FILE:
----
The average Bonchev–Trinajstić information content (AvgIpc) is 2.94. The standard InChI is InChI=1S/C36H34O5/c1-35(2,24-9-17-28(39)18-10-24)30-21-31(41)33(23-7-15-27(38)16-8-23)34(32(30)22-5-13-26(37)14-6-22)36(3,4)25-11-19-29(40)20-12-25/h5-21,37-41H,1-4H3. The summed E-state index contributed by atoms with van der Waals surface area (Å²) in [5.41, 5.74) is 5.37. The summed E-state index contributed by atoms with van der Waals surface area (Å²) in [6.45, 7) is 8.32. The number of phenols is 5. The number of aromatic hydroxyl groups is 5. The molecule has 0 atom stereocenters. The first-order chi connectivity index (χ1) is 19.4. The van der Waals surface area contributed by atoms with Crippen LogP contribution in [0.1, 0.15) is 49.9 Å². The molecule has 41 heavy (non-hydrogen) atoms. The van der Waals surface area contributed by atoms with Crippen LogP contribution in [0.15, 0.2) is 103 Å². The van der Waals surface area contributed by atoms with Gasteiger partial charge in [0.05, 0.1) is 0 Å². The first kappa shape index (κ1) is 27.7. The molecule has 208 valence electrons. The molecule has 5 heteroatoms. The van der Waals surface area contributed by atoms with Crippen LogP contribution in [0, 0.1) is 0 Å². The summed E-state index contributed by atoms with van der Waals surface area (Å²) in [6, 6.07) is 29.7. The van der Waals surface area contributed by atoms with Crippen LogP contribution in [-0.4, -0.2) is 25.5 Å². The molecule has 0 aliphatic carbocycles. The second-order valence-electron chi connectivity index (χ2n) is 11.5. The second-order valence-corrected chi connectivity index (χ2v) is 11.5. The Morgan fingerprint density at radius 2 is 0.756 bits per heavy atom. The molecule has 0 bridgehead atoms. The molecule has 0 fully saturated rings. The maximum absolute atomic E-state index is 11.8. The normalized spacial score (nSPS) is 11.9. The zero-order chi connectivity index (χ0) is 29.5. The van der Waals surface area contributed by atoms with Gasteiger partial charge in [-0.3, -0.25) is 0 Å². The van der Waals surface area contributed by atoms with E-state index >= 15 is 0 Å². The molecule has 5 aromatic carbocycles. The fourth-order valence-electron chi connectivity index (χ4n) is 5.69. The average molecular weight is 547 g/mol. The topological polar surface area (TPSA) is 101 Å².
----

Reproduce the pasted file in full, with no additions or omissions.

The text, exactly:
The average Bonchev–Trinajstić information content (AvgIpc) is 2.94. The standard InChI is InChI=1S/C36H34O5/c1-35(2,24-9-17-28(39)18-10-24)30-21-31(41)33(23-7-15-27(38)16-8-23)34(32(30)22-5-13-26(37)14-6-22)36(3,4)25-11-19-29(40)20-12-25/h5-21,37-41H,1-4H3. The summed E-state index contributed by atoms with van der Waals surface area (Å²) in [5.41, 5.74) is 5.37. The summed E-state index contributed by atoms with van der Waals surface area (Å²) in [6.45, 7) is 8.32. The number of phenols is 5. The number of aromatic hydroxyl groups is 5. The molecule has 0 atom stereocenters. The first-order chi connectivity index (χ1) is 19.4. The van der Waals surface area contributed by atoms with Crippen LogP contribution in [0.1, 0.15) is 49.9 Å². The molecule has 41 heavy (non-hydrogen) atoms. The van der Waals surface area contributed by atoms with Crippen LogP contribution in [0.15, 0.2) is 103 Å². The van der Waals surface area contributed by atoms with Gasteiger partial charge in [0.05, 0.1) is 0 Å². The first kappa shape index (κ1) is 27.7. The molecule has 208 valence electrons. The molecule has 5 heteroatoms. The van der Waals surface area contributed by atoms with Crippen LogP contribution in [0, 0.1) is 0 Å². The summed E-state index contributed by atoms with van der Waals surface area (Å²) in [6, 6.07) is 29.7. The van der Waals surface area contributed by atoms with Crippen LogP contribution in [-0.4, -0.2) is 25.5 Å². The molecule has 0 aliphatic carbocycles. The second-order valence-electron chi connectivity index (χ2n) is 11.5. The second-order valence-corrected chi connectivity index (χ2v) is 11.5. The Morgan fingerprint density at radius 2 is 0.756 bits per heavy atom. The molecule has 0 bridgehead atoms. The molecule has 0 fully saturated rings. The maximum absolute atomic E-state index is 11.8. The normalized spacial score (nSPS) is 11.9. The zero-order chi connectivity index (χ0) is 29.5. The van der Waals surface area contributed by atoms with Gasteiger partial charge in [-0.3, -0.25) is 0 Å². The van der Waals surface area contributed by atoms with E-state index >= 15 is 0 Å². The molecule has 5 aromatic carbocycles. The fourth-order valence-electron chi connectivity index (χ4n) is 5.69. The average molecular weight is 547 g/mol. The topological polar surface area (TPSA) is 101 Å².